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County may drag feet on juvenile jail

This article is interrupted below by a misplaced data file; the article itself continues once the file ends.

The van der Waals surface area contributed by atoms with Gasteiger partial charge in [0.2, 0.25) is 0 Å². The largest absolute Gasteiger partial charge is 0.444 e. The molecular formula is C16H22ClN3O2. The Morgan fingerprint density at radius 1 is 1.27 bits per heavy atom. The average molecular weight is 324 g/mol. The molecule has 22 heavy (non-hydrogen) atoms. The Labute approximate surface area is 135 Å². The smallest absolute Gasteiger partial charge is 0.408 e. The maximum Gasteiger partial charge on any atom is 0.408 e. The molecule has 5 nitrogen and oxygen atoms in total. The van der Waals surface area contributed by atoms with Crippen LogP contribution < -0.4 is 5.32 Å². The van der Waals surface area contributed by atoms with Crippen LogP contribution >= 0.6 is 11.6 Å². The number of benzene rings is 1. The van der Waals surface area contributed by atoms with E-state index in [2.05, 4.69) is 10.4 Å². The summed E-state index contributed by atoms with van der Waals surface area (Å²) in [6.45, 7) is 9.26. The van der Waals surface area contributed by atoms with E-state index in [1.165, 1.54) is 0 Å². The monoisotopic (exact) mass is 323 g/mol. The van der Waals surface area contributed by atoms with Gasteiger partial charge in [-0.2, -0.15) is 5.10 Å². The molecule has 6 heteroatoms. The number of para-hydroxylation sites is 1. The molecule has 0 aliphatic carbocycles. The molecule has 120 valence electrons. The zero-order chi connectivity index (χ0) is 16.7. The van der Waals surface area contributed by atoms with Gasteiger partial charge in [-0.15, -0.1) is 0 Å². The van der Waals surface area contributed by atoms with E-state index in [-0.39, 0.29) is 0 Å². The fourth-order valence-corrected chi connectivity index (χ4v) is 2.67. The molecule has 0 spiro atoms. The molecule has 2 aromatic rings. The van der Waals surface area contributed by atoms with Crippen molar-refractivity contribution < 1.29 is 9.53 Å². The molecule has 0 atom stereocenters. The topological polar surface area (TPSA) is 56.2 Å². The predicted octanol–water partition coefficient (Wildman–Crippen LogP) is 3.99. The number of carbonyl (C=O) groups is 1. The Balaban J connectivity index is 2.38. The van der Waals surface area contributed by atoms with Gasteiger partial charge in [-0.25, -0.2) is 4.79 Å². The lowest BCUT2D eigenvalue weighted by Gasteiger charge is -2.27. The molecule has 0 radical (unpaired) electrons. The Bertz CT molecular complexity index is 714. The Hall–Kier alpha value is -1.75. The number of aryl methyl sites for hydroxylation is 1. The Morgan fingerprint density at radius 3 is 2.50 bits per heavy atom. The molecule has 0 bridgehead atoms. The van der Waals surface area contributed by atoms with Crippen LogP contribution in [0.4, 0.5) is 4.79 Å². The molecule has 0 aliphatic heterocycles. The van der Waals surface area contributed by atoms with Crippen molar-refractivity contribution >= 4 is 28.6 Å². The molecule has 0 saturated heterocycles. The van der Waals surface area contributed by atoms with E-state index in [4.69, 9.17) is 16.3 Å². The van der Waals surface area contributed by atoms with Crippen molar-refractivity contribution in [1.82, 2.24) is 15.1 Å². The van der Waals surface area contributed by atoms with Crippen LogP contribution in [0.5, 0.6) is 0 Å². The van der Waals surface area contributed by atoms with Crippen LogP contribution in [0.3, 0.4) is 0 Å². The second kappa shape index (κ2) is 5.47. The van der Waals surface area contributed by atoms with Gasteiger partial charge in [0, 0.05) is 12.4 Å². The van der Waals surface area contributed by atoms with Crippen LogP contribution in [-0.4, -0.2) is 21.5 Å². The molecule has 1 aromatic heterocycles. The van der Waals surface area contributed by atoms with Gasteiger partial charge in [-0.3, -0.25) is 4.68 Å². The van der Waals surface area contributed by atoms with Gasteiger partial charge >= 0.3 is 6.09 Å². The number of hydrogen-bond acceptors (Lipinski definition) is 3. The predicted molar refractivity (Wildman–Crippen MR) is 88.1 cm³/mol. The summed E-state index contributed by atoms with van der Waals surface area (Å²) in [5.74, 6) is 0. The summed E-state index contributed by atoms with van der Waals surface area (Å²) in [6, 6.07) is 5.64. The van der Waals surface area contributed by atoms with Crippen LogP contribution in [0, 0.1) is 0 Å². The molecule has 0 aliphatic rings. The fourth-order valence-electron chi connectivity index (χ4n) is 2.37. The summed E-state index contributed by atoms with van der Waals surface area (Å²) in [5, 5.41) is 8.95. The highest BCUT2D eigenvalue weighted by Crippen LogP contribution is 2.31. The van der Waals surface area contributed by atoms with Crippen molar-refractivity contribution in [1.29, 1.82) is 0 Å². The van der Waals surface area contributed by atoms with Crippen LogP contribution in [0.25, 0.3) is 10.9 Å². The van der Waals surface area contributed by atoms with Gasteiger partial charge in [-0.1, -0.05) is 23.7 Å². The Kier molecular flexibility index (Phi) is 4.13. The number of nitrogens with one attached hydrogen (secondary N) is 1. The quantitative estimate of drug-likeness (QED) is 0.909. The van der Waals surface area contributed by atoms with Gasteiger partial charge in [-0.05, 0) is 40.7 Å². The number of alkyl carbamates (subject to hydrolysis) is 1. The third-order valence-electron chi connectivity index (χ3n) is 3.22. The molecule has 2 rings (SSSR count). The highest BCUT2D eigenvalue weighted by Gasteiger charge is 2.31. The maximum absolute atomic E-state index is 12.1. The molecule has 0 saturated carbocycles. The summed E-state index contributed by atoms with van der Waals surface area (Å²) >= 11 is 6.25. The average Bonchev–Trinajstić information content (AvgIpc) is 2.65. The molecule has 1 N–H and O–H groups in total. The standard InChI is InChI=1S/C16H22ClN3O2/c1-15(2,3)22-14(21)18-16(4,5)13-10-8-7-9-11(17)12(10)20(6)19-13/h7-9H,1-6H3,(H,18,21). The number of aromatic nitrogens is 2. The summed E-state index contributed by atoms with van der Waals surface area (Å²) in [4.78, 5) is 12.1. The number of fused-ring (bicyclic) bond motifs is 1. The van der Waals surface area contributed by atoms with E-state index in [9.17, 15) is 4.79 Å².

"Last November, Island County voters agreed to raise local sales taxes to pay for the construction and operation of a juvenile detention facility.The county’s police and judges said they need a juvenile lockup for two reasons: juvenile offenders need the threat of quick punishment, which doesn’t exist in a county that lacks a juvenile jail; and state law requires a county the size of Island County to provide one.This year, though, the County Commissioners might delay building the facility for three years because of concerns about the reliability of state funding.Commissioner Mac McDowell argues that the county can’t depend on the estimated $200,000 a year the state has promised to pay to rent beds in a lock-up facility for non-criminal runaways, even though the county could get a contract from the state Department of Social and Health Services. He said the county should wait for its own sales tax revenue to accumulate before it begins construction, to insure against a state bailout on the runaway money. On the other side, law and justice officials say that the funds from the state are as assured as anything in government, and that the county has an obligation to the voters to start building a juvenile jail as soon as possible.Earlier this year, a group of law and justice officials who campaigned for the facility — including Superior Court Judges Vickie Churchill and Alan Hancock, and Sheriff Mike Hawley — presented a proposed budget for the facility to the commissioners.The officials said that plans for construction should start immediately, and that July 1, 2001, should be set as a target date for opening the facility.According to the proposed budget numbers, the county has enough funding to begin construction of the facility now. The yearly cost is estimated at $576,000 in operating cash plus $107,310 for the debt service on a $1.3 million bond for construction.The projected yearly revenue in the proposed budget includes $473,435 in sales tax revenue — the 0.1 percent sales tax that the voters approved — $18,250 in bed rentals to other counties, plus $192,720 from the state Department of Social and Health Services for a Crisis Respite Center within the facility.The Department of Social and Health Services, Churchill said, wants to put in a crisis respite center in Island County and the proposed juvenile facility would be the perfect place. A crisis respite center is a secure living area for at-risk youth. The state wants three beds at the facility for crisis respite, and has agreed to pay the county $192,000 a year to guarantee them.In all, the law and justice officials say the yearly revenue would top expenses by about $40,000.In a recent interview, Hancock said he sees no reason for a three-year delay.McDowell disagrees, saying that the county simply can’t depend on long-term money from the state, since the Legislature remakes the budget every two years. “What happens if two years down the line something like (Initiative) 695 happens and the money dries up?” McDowell said. He said the county should wait three years for the $1.5 in sales tax money accumulates and then build the facility. “I made my position clear even before the election,” he said. “There’s no way to pay both debt relief and operating costs.”With McDowell’s reasoning — that the county cannot plan on state funding — Hancock said the county “would not be able to do many things that it does now.”Commissioner Mike Shelton agreed, saying “there is no more question about those funds than anything else in the state budget.”In addition, he said the commissioners have a legal responsibility to get started as soon as possible. Under state law, the county must have its own juvenile detention facility.In addition to the bed rental, the state has also agreed to give the county $120,000 for construction costs. The commissioners recently directed Juvenile Court Services Director Liz McKay to prepare a contract with the state to get the construction costs.But there’s a disagreement about what will be in the contract.McDowell said the contract will guarantee that the county will get the construction funds from the state, but they’ll be able to build the facility on their own schedule.Hancock, on the other hand, said the state will likely require the county to begin construction in early 2001, or the money will go away.Even with all the disagreement, the project is moving forward. The judges are meeting with the county’s architect next week to discuss the design of the facility.“Our concern is that we want an architect who has built a juvenile detention facility before or has access to someone with that experience,” McKay said."

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